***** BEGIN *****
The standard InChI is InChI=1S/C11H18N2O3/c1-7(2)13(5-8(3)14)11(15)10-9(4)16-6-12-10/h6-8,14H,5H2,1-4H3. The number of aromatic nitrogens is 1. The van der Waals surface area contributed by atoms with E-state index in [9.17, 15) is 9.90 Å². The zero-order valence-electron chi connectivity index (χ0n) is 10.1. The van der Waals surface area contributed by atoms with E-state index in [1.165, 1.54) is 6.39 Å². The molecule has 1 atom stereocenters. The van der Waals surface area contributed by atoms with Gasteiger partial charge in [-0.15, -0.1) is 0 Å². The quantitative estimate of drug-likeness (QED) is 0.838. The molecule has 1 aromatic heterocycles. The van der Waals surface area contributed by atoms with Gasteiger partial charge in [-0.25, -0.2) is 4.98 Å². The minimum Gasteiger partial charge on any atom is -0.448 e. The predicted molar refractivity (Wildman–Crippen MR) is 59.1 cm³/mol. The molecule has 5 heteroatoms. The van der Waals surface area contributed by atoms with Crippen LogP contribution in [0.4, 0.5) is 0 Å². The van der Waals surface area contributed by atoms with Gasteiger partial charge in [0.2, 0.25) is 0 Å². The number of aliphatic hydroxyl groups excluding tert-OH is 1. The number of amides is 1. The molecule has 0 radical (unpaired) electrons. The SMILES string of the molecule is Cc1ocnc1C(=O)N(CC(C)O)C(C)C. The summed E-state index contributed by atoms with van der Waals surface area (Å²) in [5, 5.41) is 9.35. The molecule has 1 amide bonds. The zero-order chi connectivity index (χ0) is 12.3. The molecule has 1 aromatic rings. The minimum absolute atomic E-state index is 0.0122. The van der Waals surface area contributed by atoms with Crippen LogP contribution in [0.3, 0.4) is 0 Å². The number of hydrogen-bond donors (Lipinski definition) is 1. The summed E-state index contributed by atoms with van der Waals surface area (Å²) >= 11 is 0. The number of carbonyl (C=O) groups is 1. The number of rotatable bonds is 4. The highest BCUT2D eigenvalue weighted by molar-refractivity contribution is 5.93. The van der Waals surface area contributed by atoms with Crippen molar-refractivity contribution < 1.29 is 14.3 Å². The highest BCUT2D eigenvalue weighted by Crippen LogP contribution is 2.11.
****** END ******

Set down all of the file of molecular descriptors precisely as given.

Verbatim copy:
The standard InChI is InChI=1S/C11H18N2O3/c1-7(2)13(5-8(3)14)11(15)10-9(4)16-6-12-10/h6-8,14H,5H2,1-4H3. The number of aromatic nitrogens is 1. The van der Waals surface area contributed by atoms with E-state index in [9.17, 15) is 9.90 Å². The zero-order valence-electron chi connectivity index (χ0n) is 10.1. The van der Waals surface area contributed by atoms with E-state index in [1.165, 1.54) is 6.39 Å². The molecule has 1 atom stereocenters. The van der Waals surface area contributed by atoms with Gasteiger partial charge in [-0.15, -0.1) is 0 Å². The quantitative estimate of drug-likeness (QED) is 0.838. The molecule has 1 aromatic heterocycles. The van der Waals surface area contributed by atoms with Gasteiger partial charge in [-0.25, -0.2) is 4.98 Å². The minimum Gasteiger partial charge on any atom is -0.448 e. The predicted molar refractivity (Wildman–Crippen MR) is 59.1 cm³/mol. The molecule has 5 heteroatoms. The van der Waals surface area contributed by atoms with Crippen LogP contribution in [0.4, 0.5) is 0 Å². The van der Waals surface area contributed by atoms with Gasteiger partial charge in [0.2, 0.25) is 0 Å². The number of aliphatic hydroxyl groups excluding tert-OH is 1. The number of amides is 1. The molecule has 0 radical (unpaired) electrons. The SMILES string of the molecule is Cc1ocnc1C(=O)N(CC(C)O)C(C)C. The summed E-state index contributed by atoms with van der Waals surface area (Å²) in [5, 5.41) is 9.35. The molecule has 1 amide bonds. The zero-order chi connectivity index (χ0) is 12.3. The molecule has 1 aromatic rings. The minimum absolute atomic E-state index is 0.0122. The van der Waals surface area contributed by atoms with Crippen LogP contribution in [0.3, 0.4) is 0 Å². The number of hydrogen-bond donors (Lipinski definition) is 1. The summed E-state index contributed by atoms with van der Waals surface area (Å²) >= 11 is 0. The number of carbonyl (C=O) groups is 1. The number of rotatable bonds is 4. The highest BCUT2D eigenvalue weighted by molar-refractivity contribution is 5.93. The van der Waals surface area contributed by atoms with Crippen molar-refractivity contribution < 1.29 is 14.3 Å². The highest BCUT2D eigenvalue weighted by Crippen LogP contribution is 2.11.